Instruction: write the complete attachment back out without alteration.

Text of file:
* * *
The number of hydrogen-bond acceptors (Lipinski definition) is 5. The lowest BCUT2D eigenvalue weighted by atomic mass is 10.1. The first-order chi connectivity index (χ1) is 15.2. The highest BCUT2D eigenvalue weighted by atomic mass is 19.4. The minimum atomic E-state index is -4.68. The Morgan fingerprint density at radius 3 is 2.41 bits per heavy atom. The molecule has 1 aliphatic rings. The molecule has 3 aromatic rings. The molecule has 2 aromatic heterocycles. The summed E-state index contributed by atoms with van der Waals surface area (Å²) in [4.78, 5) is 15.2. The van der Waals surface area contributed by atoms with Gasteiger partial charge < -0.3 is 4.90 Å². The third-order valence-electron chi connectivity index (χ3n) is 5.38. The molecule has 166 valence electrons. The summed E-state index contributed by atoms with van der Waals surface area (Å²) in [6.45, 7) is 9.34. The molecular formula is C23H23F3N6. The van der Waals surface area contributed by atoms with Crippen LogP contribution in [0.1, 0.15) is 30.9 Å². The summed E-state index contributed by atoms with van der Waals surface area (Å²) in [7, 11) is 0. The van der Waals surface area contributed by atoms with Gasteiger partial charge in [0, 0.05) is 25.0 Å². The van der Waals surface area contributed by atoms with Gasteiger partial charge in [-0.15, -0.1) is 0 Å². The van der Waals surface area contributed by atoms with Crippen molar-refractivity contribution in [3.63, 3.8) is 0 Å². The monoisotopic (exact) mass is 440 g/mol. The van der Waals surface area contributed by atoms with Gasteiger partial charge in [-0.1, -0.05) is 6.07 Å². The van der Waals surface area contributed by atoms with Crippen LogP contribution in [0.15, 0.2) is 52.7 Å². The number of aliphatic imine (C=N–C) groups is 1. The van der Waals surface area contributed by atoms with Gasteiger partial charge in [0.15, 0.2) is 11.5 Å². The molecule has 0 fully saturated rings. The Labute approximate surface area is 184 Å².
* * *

The number of hydrogen-bond acceptors (Lipinski definition) is 5. The lowest BCUT2D eigenvalue weighted by atomic mass is 10.1. The first-order chi connectivity index (χ1) is 15.2. The highest BCUT2D eigenvalue weighted by atomic mass is 19.4. The minimum atomic E-state index is -4.68. The Morgan fingerprint density at radius 3 is 2.41 bits per heavy atom. The molecule has 1 aliphatic rings. The molecule has 3 aromatic rings. The molecule has 2 aromatic heterocycles. The summed E-state index contributed by atoms with van der Waals surface area (Å²) in [4.78, 5) is 15.2. The van der Waals surface area contributed by atoms with Gasteiger partial charge < -0.3 is 4.90 Å². The third-order valence-electron chi connectivity index (χ3n) is 5.38. The molecule has 166 valence electrons. The summed E-state index contributed by atoms with van der Waals surface area (Å²) in [6.45, 7) is 9.34. The molecular formula is C23H23F3N6. The van der Waals surface area contributed by atoms with Crippen LogP contribution in [0.1, 0.15) is 30.9 Å². The summed E-state index contributed by atoms with van der Waals surface area (Å²) in [7, 11) is 0. The van der Waals surface area contributed by atoms with Gasteiger partial charge in [0, 0.05) is 25.0 Å². The van der Waals surface area contributed by atoms with Gasteiger partial charge in [-0.15, -0.1) is 0 Å². The van der Waals surface area contributed by atoms with Crippen molar-refractivity contribution in [3.63, 3.8) is 0 Å². The monoisotopic (exact) mass is 440 g/mol. The van der Waals surface area contributed by atoms with Gasteiger partial charge in [-0.1, -0.05) is 6.07 Å². The van der Waals surface area contributed by atoms with Crippen LogP contribution in [0.15, 0.2) is 52.7 Å². The number of aliphatic imine (C=N–C) groups is 1. The van der Waals surface area contributed by atoms with Gasteiger partial charge in [0.15, 0.2) is 11.5 Å². The molecule has 0 fully saturated rings. The Labute approximate surface area is 184 Å².